If you're looking for good art schools on the East Coast, there's RISD and Maryland Institute College of Art. Although it has a bit of a dodgy reputation, I'd look into the Art Institutes schools - they're very commercial, but they don't short the art end either. None of these options are cheap- I believe that Art Institutes are the cheapest of the three. Also, look into doing a part-time/continuing education program at some of the art schools in your area - you may be able to get a certificate in Photography by taking classes at a pace and expense rate that is more palatable. I did this through Maryland Institute College of Art when I lived in Baltimore- one or two courses per semester. The courses were all taught by the same faculty who taught the day school students, but the advantage was that everyone in the class was there on their own dime, and was 100% motivated. You got to work with some very talented people who were always enthusiastic, always showed up, and that pushed you and everyone else in class to perform above and beyond. Also, because the class was not drawn from just art students, you got to see people's work from all different walks of life - one of my classmates in an advanced color photography class I took was a brain surgeon by day. He brought in photos he took in the operating room. Not something an art student would ever photograph.
     
  10. Michel Hardy-Vallée

    Michel Hardy-Vallée Membership Council Council

    Messages:
    4,351
    Joined:
    Apr 2, 2005
    Location:
    Montréal (QC
    Shooter:
    Multi Format
    Hi Ryan, here's a solution that's a tad more involved but worth considering: come to Canada for a student visa. For years we have provided cheap education to American citizens (tuitions of 5k$, CANADIAN dollars, a year instead of 24k$), and given the quality of our schools and low cost of living in cool places such as Montreal, we are responsible for keeping the Americans smart.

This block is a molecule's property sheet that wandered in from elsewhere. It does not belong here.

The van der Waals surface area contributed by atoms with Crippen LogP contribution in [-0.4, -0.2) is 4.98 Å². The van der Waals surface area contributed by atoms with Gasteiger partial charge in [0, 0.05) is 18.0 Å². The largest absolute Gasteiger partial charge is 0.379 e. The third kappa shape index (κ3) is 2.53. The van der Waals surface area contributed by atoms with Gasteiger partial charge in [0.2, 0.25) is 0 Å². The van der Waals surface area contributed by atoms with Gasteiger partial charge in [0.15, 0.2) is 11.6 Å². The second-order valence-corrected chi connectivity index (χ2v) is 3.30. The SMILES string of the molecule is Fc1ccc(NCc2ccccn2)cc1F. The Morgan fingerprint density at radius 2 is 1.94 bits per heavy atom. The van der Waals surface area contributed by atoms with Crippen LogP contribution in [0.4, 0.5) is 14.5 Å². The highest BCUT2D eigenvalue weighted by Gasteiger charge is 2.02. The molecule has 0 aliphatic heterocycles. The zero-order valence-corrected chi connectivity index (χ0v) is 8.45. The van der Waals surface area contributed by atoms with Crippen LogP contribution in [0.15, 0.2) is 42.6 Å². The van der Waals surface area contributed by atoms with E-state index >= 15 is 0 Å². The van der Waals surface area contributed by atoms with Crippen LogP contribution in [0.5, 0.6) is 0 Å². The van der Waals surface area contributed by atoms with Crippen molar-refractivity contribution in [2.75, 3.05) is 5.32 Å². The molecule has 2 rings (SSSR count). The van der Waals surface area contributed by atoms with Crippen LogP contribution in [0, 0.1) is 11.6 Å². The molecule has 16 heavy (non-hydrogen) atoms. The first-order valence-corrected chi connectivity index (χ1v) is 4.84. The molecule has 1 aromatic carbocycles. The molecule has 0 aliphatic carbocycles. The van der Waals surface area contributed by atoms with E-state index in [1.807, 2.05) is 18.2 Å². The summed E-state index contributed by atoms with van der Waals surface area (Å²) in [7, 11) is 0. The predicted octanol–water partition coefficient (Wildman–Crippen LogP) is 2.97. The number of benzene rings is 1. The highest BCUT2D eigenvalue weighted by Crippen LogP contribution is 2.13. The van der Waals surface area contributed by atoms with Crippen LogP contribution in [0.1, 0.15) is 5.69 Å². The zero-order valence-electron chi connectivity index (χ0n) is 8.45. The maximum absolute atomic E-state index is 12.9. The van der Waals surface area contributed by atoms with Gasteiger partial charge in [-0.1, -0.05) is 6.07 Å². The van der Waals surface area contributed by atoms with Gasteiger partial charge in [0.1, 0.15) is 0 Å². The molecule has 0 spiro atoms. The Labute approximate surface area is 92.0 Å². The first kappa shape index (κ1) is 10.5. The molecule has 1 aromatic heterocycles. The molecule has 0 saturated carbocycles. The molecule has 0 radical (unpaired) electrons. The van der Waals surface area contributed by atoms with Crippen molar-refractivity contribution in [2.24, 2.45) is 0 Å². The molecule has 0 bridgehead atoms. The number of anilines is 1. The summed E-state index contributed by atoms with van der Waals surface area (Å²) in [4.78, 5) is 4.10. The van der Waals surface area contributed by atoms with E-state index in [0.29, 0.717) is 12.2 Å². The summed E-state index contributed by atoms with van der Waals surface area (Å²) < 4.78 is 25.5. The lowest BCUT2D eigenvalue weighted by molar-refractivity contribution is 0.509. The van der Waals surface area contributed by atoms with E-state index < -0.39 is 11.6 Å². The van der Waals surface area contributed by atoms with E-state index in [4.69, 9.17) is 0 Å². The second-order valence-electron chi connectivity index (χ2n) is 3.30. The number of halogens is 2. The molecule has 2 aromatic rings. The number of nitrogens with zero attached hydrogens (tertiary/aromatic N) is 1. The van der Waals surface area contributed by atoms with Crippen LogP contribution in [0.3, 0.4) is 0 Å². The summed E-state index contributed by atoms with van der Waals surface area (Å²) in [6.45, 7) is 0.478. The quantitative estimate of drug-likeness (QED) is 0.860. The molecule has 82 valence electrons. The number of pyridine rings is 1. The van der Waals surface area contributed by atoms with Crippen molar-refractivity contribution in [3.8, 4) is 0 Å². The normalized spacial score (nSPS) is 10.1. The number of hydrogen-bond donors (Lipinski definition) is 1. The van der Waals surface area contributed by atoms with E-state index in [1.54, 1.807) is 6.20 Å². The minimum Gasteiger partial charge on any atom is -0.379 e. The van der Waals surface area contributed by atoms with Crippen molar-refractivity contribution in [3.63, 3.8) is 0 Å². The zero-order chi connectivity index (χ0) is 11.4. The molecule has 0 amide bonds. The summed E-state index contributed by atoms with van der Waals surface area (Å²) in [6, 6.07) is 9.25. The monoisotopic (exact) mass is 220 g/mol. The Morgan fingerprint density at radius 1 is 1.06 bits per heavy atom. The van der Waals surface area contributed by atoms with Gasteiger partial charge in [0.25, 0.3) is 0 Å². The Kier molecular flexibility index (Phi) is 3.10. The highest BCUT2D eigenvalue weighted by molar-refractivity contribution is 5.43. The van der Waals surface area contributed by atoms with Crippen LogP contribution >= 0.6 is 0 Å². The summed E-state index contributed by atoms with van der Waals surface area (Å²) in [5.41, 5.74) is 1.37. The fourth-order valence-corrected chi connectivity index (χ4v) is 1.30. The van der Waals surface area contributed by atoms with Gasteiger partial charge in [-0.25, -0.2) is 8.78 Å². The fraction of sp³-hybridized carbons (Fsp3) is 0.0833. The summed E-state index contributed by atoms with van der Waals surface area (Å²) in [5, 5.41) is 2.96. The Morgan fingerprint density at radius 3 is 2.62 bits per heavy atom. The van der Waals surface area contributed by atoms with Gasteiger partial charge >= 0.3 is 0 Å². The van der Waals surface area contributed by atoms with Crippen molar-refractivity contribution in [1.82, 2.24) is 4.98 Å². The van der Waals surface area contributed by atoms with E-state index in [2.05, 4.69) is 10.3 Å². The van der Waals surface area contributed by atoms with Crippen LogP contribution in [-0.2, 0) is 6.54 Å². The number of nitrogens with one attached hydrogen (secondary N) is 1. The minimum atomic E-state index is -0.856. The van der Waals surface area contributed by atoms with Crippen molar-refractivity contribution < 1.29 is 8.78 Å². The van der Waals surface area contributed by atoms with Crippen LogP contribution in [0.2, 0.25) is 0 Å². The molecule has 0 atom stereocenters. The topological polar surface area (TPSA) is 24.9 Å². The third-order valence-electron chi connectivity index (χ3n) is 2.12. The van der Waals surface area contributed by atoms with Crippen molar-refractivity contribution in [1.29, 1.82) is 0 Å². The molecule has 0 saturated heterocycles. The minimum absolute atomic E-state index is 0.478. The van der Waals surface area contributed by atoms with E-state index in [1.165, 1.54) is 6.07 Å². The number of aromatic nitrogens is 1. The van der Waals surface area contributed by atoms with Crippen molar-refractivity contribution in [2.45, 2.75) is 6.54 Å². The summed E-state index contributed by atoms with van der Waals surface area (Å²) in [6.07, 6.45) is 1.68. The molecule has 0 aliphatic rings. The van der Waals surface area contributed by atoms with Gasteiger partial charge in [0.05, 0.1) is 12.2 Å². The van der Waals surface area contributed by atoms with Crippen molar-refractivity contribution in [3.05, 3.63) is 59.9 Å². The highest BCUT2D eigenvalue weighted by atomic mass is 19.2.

OK, I'm exaggerating, but just a little. Concordia University and UQAM in Montreal are two of the premier undegraduate and graduate art schools in Canada (film, photo, art history). Think quickly because this is a limited offer: the federal government is about to unfreeze tuitions in the coming years, and international students will be the first to pay.

    Plus the girls are nice and speak French....
     
  11. Claire Senft

    Claire Senft Member

    Messages:
    3,242
    Joined:
    Dec 7, 2004
    Location:
    Milwaukee, W
    Shooter:
    35mm
    You may find that using and increasing your business knowledge and keeping photography for a means of escape and personal expression is more satisfying to the wallet.

    Photography as a job does not pay particularly good. Are you going to be satisfied in your photography being bent to what someone else wants or will it be a canker that throbs and tears at your desire to express yourself?
     
  12. naturephoto1

    naturephoto1 Subscriber

    Messages:
    1,819
    Joined:
    Mar 26, 2006
    Location:
    Breinigsvill
    Shooter:
    Multi Format
    Ryan,

    I am not sure if it is still the case but the 2 best schools in the US were thought to be Brooks Institute in California and Rochester Institute of Technology (RIT) in New York State. Of the 2 certainly RIT would be closest to Philadelphia.

    Rich
     
  13. HerrBremerhaven

    HerrBremerhaven Member

    Messages:
    861
    Joined:
    Mar 23, 2006
    Shooter:
    Multi Format
    You might want to look into CUNY and NYU too. Both have photography divisions in the Fine Arts departments. Another somewhat farther north of there is Bard College. Gather up lots of materials and information, then try to visit the schools you are considering. Ideally, try to speak with some people who might become your future professors.

    Part of a Fine Arts degree is connections, meaning the the people who will instruct you will become your first networking opportunities to practice your (future) degree as a business. The other aspect of a Fine Arts degree is honing your creative vision; part of that will be self driven, though a great deal will be inspired by your professors and the other students.

    Best of luck in your future endeavours.

    Ciao!

    Gordon